Can the NDP manage tar sands economics?
Photo Credit/Eric Kounce
Before the election, Jim Prentice cautioned that “we can’t move away from our fundamentals” in dealing with Alberta’s fiscal downturn, which was induced by a decline in the price of oil. Incoming Premier Rachel Notley took up the opposite position, promising extraordinary measures for extraordinary times.
As Notley settles into her role as NDP majority leader, we have a moment to glance back at her campaign platform. With this new clarity, we can see that her shiny campaign ambition will have to crystalize into something far more moderate for the oil sector to avoid calamity.
The NDP campaign had two big policy headliners: raising the corporate tax from 10-per cent to 12-per cent, and assembling a royalty review board to adjust — really, raise — the cost of oil extraction for foreign firms. Between the two, Notley seems far more committed to the corporate tax increase, as she has provided figures and checked her math.
Corporate taxes appeal to the (increasingly unemployed) labour vote, but clash with the bigger strategy that intends to do the same. As the broader narrative of her campaign, Notley pointed to a future of in-province oil refinement. This is contradictory. No economist looking to remake an entire sector from the ground up starts by taking money away from the people who can make that happen.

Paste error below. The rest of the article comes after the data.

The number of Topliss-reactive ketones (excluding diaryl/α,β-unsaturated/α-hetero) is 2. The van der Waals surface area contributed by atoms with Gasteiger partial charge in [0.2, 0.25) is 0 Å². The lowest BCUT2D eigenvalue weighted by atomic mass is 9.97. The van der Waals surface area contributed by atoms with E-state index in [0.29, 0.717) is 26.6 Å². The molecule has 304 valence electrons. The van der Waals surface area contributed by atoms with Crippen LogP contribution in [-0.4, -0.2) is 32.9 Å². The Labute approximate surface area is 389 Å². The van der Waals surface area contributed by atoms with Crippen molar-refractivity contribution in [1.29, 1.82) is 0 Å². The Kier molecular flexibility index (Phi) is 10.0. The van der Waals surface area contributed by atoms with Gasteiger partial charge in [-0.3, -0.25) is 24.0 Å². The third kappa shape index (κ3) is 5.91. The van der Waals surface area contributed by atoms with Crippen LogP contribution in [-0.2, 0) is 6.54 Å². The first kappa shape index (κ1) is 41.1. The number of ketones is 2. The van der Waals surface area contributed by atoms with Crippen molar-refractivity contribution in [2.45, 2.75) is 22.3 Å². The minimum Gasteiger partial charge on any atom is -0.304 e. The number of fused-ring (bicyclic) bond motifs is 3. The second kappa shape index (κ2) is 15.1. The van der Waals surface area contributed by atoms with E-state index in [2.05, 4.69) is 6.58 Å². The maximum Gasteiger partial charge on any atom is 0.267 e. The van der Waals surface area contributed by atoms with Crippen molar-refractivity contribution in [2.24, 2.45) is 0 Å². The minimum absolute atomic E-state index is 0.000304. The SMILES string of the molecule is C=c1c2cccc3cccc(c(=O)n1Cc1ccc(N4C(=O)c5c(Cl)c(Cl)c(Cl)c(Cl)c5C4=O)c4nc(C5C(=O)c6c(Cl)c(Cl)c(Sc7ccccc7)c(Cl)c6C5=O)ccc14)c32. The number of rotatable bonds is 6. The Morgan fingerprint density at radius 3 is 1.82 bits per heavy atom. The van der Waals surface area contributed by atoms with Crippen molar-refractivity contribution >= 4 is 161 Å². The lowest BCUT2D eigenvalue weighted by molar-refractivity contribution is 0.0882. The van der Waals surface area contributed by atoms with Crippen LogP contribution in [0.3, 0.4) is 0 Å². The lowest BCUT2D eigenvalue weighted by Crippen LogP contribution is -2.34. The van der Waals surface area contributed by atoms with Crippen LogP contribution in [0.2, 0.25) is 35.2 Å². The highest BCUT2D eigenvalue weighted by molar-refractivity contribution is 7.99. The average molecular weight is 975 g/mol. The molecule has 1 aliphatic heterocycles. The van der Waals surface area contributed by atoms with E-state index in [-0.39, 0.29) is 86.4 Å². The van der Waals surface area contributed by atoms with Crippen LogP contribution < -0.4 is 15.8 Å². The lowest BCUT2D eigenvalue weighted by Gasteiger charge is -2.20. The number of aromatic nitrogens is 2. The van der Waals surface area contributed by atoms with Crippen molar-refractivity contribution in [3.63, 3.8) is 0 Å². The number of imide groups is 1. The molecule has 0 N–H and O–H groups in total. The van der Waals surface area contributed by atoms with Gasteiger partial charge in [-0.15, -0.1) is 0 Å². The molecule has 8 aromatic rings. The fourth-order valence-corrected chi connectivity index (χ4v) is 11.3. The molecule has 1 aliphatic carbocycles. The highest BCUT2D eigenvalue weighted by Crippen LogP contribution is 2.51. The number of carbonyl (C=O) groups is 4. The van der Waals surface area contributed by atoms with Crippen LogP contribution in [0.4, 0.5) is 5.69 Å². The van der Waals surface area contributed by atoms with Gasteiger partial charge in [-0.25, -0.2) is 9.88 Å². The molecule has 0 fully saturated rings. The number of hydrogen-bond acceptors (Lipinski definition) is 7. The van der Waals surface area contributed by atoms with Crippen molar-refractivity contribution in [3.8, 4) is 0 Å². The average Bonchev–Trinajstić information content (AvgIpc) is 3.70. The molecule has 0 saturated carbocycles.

Basically, Notley’s electoral campaign for Alberta-based refinement was a Cirque de Soleil of yoga-style posturing.
First, Notley stood firm that she would not dedicate any time to lobbying the U.S. to move forward on the Keystone. This move was a show of confidence in the transition to in-province refinement, which would hypothetically not benefit from the easy export of bitumen. This stand was nothing but a show, however, because any meaningful lobbying on Keystone has to come from Ottawa. And even if it didn’t, by Notley’s own admission, the delay in Keystone’s development is entirely to do with internal U.S. politics.
Second, Notley further developed her position, arguing that the province should not fund any projects for pipelines to elsewhere in Canada. Again, Notley was sending a message: “refinement will happen in Alberta, thank you very much!” The crowds applauded her defiant pirouette.
The delusion of this position is what makes the prospect of Albertan oil refinement look like laughable pandering to the labour demographic. Simply put, the landlocked prairies cannot compete with the coastal refineries of the maritimes and Sarnia. As much as Albertan oil is in demand, the cost of shipping refined gasoline by land and not through ports is too prohibitive. The cost comparison is even more stark with Keystone’s efficiency possibly just around the corner.
But this is all fine, since candidates frequently scatter their campaign messages to appeal to voters; it only becomes a problem if it can’t be reeled in.
Notley campaigned as if growth was going to be rapid, and promised to increase the minimum wage. This move could not possibly be justified with the current job losses, so obviously we’re about to see a massive employment increase in the new refinement sector, right?
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Let’s hope Notley wakes from her slick campaign dreams before she crashes the economy in a pileup of gasoline tankers.